Happy Easter I said to Abigail Davies on Friday, wishing her all the best for the chocolate season. “I don’t need Easter eggs, just three points from the game versus Newcastle”. Easy to please? Unlikely.
Swansea City were condemned to a third successive defeat on Friday afternoon due to a goal either side of the break from Cisse. Newcastle’s superior quality in the final third and their first-class clinical ability saw them run out 2-0 winners at The Liberty despite a dominant display from the home side.
The result keeps alive Newcastle’s chances of qualifying for the Champions League whilst Swansea’s third consecutive defeat raises further question marks about their cutting edge.
The timing of Newcastle’s opening goal did not help Swansea’s cause as it allowed the visitors to sit deep and absorb Swansea’s pressure. Seemingly content in the knowledge that they were to face large spells of the game without the ball, Newcastle showed great resilience and defended well when they needed to.
Although many may look at the stats and find it perplexing as to how Swansea were defeated given that they enjoyed almost 70% of possession, the difference was Newcastle’s ability to capitalise on their opportunities.
Despite Swansea making the brighter start and looking to assert their authority from the outset, Newcastle quickly demonstrated how they have found themselves fighting for a top four finish as January signing Cisse latched onto Cabaye’s through ball and found himself clear of Caulker and Williams in order to slot the ball past keeper Vorm with less than 5 minutes played.
Steven Caulker was undeniably the best Swansea player on the field against Newcastle. Single handedly trying to offer the urgency and ignite an exhilaration of pace that was otherwise lacking from the Swansea side. Making surging runs through the centre of the park, the defender posed the home sides biggest threat pushing forward, showing maturity beyond his years he offered versatility to Swansea’s approach. The majority of meaningful attacks came through the on loan centre back who continued to show his significance and importance to the Swansea side.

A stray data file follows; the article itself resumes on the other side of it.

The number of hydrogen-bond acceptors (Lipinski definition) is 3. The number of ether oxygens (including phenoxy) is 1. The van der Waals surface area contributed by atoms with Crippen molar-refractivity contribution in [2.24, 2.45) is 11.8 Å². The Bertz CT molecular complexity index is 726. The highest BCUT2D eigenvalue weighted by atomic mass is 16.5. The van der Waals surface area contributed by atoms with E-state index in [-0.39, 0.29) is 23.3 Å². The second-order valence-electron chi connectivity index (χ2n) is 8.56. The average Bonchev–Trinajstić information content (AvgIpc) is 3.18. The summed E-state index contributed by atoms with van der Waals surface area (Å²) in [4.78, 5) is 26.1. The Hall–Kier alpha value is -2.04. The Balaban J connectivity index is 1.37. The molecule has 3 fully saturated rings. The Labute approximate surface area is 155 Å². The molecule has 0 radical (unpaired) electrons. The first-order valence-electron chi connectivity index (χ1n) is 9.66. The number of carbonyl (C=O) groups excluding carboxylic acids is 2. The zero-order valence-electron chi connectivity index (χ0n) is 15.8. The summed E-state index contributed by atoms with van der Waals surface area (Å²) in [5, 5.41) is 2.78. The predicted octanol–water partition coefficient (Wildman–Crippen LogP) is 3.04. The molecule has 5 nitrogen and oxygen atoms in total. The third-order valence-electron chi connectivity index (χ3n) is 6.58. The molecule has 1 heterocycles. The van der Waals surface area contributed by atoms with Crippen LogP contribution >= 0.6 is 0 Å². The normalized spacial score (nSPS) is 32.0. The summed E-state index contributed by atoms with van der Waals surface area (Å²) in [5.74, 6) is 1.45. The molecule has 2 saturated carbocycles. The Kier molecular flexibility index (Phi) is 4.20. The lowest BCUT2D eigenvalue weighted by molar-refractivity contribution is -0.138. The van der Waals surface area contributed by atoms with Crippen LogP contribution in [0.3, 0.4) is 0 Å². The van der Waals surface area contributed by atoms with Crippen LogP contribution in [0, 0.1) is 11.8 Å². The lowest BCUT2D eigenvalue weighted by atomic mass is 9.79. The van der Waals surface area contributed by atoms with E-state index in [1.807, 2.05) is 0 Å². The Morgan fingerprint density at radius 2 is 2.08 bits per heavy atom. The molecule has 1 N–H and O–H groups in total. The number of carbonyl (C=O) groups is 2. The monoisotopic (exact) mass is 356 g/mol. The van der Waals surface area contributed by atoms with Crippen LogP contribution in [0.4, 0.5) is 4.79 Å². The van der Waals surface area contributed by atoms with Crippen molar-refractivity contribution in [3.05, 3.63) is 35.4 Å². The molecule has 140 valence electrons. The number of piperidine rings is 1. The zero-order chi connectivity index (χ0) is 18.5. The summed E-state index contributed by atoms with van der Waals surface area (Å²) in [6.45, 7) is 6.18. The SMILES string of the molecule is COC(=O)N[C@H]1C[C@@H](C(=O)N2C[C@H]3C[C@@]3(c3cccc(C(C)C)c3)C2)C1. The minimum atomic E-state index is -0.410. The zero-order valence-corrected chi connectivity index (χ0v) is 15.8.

The visitors were looking far more incisive during their rare spells in possession as they broke with far more urgency and pace than their counterparts. As well as sparking many dangerous attacks, Caulker was proving pivotal at the back, making vital interceptions to deny further clear cut chances.
Pardew’s side acknowledged that they would not win a passing battle with the home side therefore bided their time and pounced on some poor positional play from Swansea.
Once more Angel Rangel failed to complete his defensive duties as Swansea were forced into sacrificing the attacking threat of Dyer and at times Sigurdsson, in order to compensate for Rangel’s poor positional play. The defender was constantly exposed at the back, not possessing sufficient pace to push forward as often as he did.
With all his goals for Swansea so far coming away from home, Sigurdsson came close to opening his Liberty account on a number of occasions in the first half as he tested Krul with sensationally well struck long range efforts.
Newcastle were taking full advantage of their early goal, as they played the majority of the game with two defensive rows of four, making it hard for Swansea to break through.
For all of Swansea’s possession, their lack of off the ball movement made it increasingly difficult for the home side to progress into dangerous areas of the pitch.
Swansea continued to dominate possession after the restart, however they appeared to be playing with far more penetration as they were working their way into the final third and looking far more likely to test Newcastle keeper Tim Krul.
Brendan Rodgers opted to make a double substitution 20 minutes into the second half as Graham and Sinclair were entered into the fray in place of Dyer and Moore.
The changes almost made an instant impact as Sinclair was presented with a chance to haul the home side back on level terms, however from a tight angle blasted the ball into the side of the net.
Newcastle’s advantage was doubled 20 minutes from time when Cisse demonstrated great skill in order to chip the ball over the top of Vorm, with perfect placement, the Senegal striker scored his 7th goal in 4 games.
Swansea City may feel deflated having dictated so much of the game, however their one dimensional approach and strive to produce ‘the perfect goal’ cost them once more.
Swansea next face a trip to Loftus Road where they will be hoping to get back to winning ways against relegation candidates QPR. For Wednesday’s fixture, I would be inclined to hand a start to Jazz Richards at right back as I feel he is far more solid a defender than Rangel despite not offering the same threat pushing forward.